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The Nursing Shortage in The United States

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Table of contents

  1. Introduction
  2. Aging Boomers
    More Money
  3. Appealing Solutions
  4. Conclusion
  5. References


Although there is a daunting number of candidates working toward becoming nurses through Montana Tech, the reality is that there is still a lack of graduates going into the field to make up for the vast nursing shortage. Without nurses, hospitals, clinics, and nursing homes would not have the capacity to provide proper care to patients. There is a wide variety of reasons behind the nursing shortage and the underlying causes seem to have a waterfall effect. Each factor has side effects that contribute to more factors that further increase the lack of available nurses in healthcare around the globe. The U.S. is better off than some parts of the world as far as the nursing shortage goes, but the factors contributing to the shortage are different and equally as complex.

Aging Boomers

One contributing factor to the nursing shortage is that the Baby Boomer generation is reaching senior citizenship rapidly. The Baby Boomer generation makes up such a large portion of the population that their healthcare demands are outweighing the supply of nurses available to meet their needs (Grant, 2016). By 2029, the entire Baby Boomer generation will officially be at the age of retirement. This means that many nurses will also be reaching the age of retirement and further contributing to the deficit.


An unfortunate truth behind the nursing shortage is that there are not enough nurse educators to take on the number of students needed to fill the void. The problem goes down the line as nurse educators are reaching retirement age and there are not enough qualified applicants to replace them. So, the national nursing shortage continues as qualified nursing program applicants are turned away by the hundreds (Erickson, 2016). We experience this firsthand at Montana Tech. I look around at my peers and see so many brilliant young minds ready to work hard at becoming nurses. I know that the majority of us won’t be able to pursue our education at this particular university, whether we meet the application requirements or not, because the competition is so steep. The worst part about that is that many students don’t have the ability to choose another college because life does not always allow flexibility to up and leave the roots we have sown. Due to these restrictions, many students who would make excellent nurses and are surely qualified will not be able to pursue a career in nursing even though the world is in dire need of more nurses.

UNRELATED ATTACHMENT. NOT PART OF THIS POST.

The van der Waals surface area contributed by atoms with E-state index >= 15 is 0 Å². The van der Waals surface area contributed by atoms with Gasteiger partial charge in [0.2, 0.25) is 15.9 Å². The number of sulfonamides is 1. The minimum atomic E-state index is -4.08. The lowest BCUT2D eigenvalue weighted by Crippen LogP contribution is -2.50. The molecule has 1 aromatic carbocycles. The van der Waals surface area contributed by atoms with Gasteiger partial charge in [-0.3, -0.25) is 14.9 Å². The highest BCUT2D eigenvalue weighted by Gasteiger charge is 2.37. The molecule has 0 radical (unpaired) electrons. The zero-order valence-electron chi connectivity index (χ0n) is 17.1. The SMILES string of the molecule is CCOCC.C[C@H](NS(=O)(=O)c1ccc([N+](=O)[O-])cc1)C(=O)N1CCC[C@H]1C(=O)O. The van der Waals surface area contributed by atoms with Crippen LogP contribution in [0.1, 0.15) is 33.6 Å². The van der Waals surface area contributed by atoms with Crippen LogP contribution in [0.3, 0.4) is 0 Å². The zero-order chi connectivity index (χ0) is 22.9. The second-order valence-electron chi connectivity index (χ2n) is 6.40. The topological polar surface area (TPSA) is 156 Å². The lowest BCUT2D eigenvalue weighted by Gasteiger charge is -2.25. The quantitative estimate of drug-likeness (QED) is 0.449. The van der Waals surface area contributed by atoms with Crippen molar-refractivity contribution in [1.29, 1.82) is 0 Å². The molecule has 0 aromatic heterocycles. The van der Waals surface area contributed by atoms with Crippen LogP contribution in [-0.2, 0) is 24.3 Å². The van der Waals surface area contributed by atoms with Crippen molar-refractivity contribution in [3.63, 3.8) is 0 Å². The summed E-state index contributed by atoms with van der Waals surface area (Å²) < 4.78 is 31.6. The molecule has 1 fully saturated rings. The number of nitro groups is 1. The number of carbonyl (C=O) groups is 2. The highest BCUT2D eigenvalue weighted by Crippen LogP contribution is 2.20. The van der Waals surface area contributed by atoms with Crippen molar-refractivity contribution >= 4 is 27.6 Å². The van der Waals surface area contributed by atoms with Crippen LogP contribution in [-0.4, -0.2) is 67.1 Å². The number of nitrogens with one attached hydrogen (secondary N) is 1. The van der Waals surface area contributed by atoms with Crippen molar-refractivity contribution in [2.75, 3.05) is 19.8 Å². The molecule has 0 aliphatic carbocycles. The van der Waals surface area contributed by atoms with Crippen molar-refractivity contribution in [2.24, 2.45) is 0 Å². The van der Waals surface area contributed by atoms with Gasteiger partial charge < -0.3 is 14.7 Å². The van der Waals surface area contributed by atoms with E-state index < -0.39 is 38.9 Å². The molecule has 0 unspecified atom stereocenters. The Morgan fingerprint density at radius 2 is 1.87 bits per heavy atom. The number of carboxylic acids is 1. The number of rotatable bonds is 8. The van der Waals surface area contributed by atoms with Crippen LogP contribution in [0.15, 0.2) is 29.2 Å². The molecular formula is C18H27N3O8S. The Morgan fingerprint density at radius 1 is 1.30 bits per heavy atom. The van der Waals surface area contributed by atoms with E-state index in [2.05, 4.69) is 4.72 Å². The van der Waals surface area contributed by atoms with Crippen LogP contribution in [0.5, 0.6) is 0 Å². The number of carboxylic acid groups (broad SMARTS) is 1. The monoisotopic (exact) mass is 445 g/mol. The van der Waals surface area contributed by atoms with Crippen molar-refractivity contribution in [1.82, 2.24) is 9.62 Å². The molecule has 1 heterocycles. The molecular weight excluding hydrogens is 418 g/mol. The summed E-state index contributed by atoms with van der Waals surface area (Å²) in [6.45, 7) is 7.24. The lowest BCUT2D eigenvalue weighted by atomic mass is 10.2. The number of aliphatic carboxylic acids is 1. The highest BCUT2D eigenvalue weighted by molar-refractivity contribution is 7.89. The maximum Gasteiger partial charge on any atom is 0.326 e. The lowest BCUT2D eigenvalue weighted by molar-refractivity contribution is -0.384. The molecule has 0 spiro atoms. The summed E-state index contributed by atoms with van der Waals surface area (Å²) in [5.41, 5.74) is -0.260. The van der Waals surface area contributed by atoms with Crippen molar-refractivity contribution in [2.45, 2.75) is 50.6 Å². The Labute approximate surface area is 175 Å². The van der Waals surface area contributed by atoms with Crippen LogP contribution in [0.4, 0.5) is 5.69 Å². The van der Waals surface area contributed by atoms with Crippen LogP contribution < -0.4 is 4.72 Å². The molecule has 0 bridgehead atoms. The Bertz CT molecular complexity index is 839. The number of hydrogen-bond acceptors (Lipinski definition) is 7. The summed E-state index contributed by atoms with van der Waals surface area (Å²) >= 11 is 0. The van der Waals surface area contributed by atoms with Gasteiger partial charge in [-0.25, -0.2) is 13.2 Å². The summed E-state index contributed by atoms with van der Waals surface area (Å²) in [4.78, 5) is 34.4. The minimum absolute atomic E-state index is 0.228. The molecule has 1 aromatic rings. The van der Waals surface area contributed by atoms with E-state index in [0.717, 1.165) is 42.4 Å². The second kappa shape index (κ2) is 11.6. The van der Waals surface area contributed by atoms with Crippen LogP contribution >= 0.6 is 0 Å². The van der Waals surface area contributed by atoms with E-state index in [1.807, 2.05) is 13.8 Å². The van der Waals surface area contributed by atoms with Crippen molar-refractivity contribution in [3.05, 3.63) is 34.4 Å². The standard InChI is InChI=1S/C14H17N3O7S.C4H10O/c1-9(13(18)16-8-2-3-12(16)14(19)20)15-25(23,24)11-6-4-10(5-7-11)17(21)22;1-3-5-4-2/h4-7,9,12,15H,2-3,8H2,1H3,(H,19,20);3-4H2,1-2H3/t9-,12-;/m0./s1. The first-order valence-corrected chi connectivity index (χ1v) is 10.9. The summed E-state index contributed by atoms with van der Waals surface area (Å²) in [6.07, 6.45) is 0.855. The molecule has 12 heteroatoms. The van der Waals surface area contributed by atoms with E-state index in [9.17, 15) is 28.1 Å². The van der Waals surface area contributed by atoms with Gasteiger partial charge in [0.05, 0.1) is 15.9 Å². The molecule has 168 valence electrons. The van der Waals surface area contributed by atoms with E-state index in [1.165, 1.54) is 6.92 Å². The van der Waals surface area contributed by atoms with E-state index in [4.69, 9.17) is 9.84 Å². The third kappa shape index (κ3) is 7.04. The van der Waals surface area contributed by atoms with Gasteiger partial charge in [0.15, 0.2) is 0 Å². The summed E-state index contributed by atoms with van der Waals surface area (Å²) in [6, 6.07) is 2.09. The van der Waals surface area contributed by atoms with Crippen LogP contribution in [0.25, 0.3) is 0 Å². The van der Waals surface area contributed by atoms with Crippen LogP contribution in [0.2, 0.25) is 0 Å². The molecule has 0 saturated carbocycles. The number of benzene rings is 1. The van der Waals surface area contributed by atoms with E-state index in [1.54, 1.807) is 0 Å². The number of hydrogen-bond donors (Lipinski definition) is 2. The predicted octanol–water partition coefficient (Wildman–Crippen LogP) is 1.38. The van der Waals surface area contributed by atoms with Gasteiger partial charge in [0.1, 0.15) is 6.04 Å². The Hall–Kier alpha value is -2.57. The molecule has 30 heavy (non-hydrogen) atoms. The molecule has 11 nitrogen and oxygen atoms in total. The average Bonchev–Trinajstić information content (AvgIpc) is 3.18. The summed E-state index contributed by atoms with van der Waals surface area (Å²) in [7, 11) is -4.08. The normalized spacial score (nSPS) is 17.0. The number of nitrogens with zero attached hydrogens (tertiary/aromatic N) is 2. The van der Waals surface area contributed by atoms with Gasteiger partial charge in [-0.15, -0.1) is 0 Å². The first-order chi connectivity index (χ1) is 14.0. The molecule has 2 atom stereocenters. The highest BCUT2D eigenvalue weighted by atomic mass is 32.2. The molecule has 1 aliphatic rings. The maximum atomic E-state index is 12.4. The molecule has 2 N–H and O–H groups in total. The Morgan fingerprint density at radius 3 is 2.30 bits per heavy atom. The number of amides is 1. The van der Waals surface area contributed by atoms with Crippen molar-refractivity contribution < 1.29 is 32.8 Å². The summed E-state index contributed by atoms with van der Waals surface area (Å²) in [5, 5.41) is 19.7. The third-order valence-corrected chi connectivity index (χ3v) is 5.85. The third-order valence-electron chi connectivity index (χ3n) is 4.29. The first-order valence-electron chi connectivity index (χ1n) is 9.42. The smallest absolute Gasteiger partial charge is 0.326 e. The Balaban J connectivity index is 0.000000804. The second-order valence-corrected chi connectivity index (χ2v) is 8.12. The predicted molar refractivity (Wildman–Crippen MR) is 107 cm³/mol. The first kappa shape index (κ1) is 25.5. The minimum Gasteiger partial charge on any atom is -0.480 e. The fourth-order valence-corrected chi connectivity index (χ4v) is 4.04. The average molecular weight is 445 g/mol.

More Money

The issue doesn’t stop there. It would be easy to encourage more nurses in the field to further their education and pursue a career in teaching the next generation of nurses if other avenues were not more enticing. Nurse Practitioners are in just as much demand and they just so happen to make approximately $20,000 more than Nurse Educators do annually (Erickson, 2016). Naturally, more nurses are choosing to become Nurse Practioners (NPs) or specialize in certain fields instead of becoming Nurse Educators.

Appealing Solutions

In order to fix the nursing shortage a lot needs to happen. For one, the field needs to be made more appealing. Too often nurses are treated with disrespect among their peers and given less than adequate compensation for the hard work they do. There is currently a massive strike occurring in Lake Tahoe California where, according to the California Nurses Association (CNA), nurses are demanding better healthcare benefits from their employer, Barton Memorial Hospital. The hospital has a shortage of nurses due to their failure to provide decent benefits to their employees which leads to dangerous working conditions for the nurses who do choose to stay. The nurses on strike want to go to work but they do not want to be stretched so thin that they cannot give their patients the best care possible and they also do not want to work just to pay off massive hospital bills for themselves and their families. This is just one more example of the trickle-down effect of the nursing shortage. Hospitals can use guilt to coerce nurses into working longer hours for less than they deserve because nurses are compassionate by nature and don’t want to see their patients suffer due to the shortage.